Prohibited Transactions:

               As trustee, the interests of the beneficiaries must be put before your own interests.  In other words, you must never: (1) commingle your individual assets with the trust assets; (2) use trust assets for your personal benefit or the benefit of your family or friends; (3) borrow money from the trust; (4) sell or exchange estate trust assets between yourself, your family, or your friends without first consulting with an attorney; or (5) title trust assets in your name as an individual.


               You must keep track of all trust transactions, including income received, expenses paid, and assets sold and purchased, and report such items to the qualified beneficiaries on at least an annual basis.  You must also provide the qualified beneficiaries a balance sheet, which details the trust’s assets and liabilities, on at least an annual basis.   


The terms of the trust agreement govern your ability to make distributions to the beneficiaries, including who can receive distributions, when distributions are to be made and what is the amount of any distribution.  Some distributions are mandatory and some are discretionary.  Mandatory distributions must be made within a reasonable period of time, the length of which will depend on several factors, such as the resolution of any creditor claims, the time required for liquidation of assets, etc.  In making discretionary distributions, you must treat all beneficiaries impartially and your discretion must be exercised in a reasonable manner.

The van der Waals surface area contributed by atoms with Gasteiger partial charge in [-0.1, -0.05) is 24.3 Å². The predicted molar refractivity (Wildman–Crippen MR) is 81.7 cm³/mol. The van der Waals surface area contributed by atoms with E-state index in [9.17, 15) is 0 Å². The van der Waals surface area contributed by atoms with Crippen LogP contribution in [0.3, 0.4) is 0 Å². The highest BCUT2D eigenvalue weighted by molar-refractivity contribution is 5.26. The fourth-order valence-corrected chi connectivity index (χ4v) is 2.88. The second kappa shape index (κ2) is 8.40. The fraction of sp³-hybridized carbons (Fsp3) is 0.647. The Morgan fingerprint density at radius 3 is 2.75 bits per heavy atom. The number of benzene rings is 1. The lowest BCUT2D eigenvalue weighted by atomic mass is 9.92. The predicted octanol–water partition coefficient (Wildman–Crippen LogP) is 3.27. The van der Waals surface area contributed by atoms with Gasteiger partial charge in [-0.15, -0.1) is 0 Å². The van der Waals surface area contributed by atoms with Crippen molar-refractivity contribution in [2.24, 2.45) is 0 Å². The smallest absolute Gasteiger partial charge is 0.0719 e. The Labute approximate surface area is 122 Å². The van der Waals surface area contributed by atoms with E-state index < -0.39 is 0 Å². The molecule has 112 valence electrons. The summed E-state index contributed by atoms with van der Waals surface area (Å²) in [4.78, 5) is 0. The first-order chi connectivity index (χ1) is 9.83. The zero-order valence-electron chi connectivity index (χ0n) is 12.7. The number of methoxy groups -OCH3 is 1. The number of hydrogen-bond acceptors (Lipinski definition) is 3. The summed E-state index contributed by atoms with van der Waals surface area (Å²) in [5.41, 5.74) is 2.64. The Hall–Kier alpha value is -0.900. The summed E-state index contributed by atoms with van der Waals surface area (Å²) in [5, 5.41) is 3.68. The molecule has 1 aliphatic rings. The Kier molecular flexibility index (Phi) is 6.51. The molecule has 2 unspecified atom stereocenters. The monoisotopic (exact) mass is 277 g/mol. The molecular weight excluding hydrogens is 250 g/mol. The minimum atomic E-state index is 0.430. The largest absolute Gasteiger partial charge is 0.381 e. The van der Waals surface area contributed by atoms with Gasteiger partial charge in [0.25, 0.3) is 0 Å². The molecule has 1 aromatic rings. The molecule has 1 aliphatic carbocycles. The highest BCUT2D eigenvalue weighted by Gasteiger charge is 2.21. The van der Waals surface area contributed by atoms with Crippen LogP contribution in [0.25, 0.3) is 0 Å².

Tax Returns:

               If a trust has income in excess of $600 in a tax year, the trust will be required to file an income tax return.  A trust’s first tax year begins on the later of the date that the trust was created, or the date the trust became irrevocable (usually the settlor’s date of death), and ends on December 31st. All subsequent tax years will be run with the calendar year (January 1st to December 31st).  Unless an extension is granted, a trust income tax return is due no later than three and one-half months from the end of a tax year (April 15th, or if April 15th falls on a weekend or federal holiday, the next business day).

               In cases where a trust becomes irrevocable because of the death of the settlor, the trust can elect a fiscal tax year (a non-calendar tax year) for up to two years.  If the trust is to be distributed outright in a relatively short period of time, this can reduce the number of returns that must be filed.  It can also be helpful to shift income to a different year.  Consult with the party that prepares tax returns for your trust to find out if this election would be beneficial.